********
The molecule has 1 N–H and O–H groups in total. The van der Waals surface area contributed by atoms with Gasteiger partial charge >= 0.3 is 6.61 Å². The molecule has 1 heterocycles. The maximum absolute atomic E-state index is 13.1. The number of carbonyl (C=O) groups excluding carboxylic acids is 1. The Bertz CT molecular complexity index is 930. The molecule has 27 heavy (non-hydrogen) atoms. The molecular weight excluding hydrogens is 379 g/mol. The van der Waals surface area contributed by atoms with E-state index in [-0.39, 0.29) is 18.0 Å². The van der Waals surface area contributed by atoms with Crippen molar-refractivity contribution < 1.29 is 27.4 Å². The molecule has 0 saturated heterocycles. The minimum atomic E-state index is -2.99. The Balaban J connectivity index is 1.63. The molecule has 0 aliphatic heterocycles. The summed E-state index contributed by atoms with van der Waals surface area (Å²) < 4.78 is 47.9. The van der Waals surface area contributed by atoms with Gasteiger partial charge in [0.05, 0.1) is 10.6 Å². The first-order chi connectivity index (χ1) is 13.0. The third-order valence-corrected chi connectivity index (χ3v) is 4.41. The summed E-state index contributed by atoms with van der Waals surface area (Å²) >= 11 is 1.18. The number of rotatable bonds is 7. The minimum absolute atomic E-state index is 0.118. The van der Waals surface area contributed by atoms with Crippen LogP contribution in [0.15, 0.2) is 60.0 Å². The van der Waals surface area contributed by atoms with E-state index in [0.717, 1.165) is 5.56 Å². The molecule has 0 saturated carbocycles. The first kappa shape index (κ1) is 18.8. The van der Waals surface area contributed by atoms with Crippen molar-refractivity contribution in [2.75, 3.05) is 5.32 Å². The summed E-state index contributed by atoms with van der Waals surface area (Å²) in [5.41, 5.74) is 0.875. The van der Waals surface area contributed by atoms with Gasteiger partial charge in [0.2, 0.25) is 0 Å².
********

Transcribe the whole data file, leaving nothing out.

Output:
The molecule has 1 N–H and O–H groups in total. The van der Waals surface area contributed by atoms with Gasteiger partial charge >= 0.3 is 6.61 Å². The molecule has 1 heterocycles. The maximum absolute atomic E-state index is 13.1. The number of carbonyl (C=O) groups excluding carboxylic acids is 1. The Bertz CT molecular complexity index is 930. The molecule has 27 heavy (non-hydrogen) atoms. The molecular weight excluding hydrogens is 379 g/mol. The van der Waals surface area contributed by atoms with E-state index in [-0.39, 0.29) is 18.0 Å². The van der Waals surface area contributed by atoms with Crippen molar-refractivity contribution < 1.29 is 27.4 Å². The molecule has 0 saturated heterocycles. The minimum atomic E-state index is -2.99. The Balaban J connectivity index is 1.63. The molecule has 0 aliphatic heterocycles. The summed E-state index contributed by atoms with van der Waals surface area (Å²) < 4.78 is 47.9. The van der Waals surface area contributed by atoms with Gasteiger partial charge in [0.05, 0.1) is 10.6 Å². The first-order chi connectivity index (χ1) is 13.0. The third-order valence-corrected chi connectivity index (χ3v) is 4.41. The summed E-state index contributed by atoms with van der Waals surface area (Å²) >= 11 is 1.18. The number of rotatable bonds is 7. The minimum absolute atomic E-state index is 0.118. The van der Waals surface area contributed by atoms with Crippen LogP contribution in [0.15, 0.2) is 60.0 Å². The van der Waals surface area contributed by atoms with E-state index in [0.717, 1.165) is 5.56 Å². The molecule has 0 saturated carbocycles. The first kappa shape index (κ1) is 18.8. The van der Waals surface area contributed by atoms with Crippen molar-refractivity contribution in [2.75, 3.05) is 5.32 Å². The summed E-state index contributed by atoms with van der Waals surface area (Å²) in [5.41, 5.74) is 0.875. The van der Waals surface area contributed by atoms with Gasteiger partial charge in [0.2, 0.25) is 0 Å².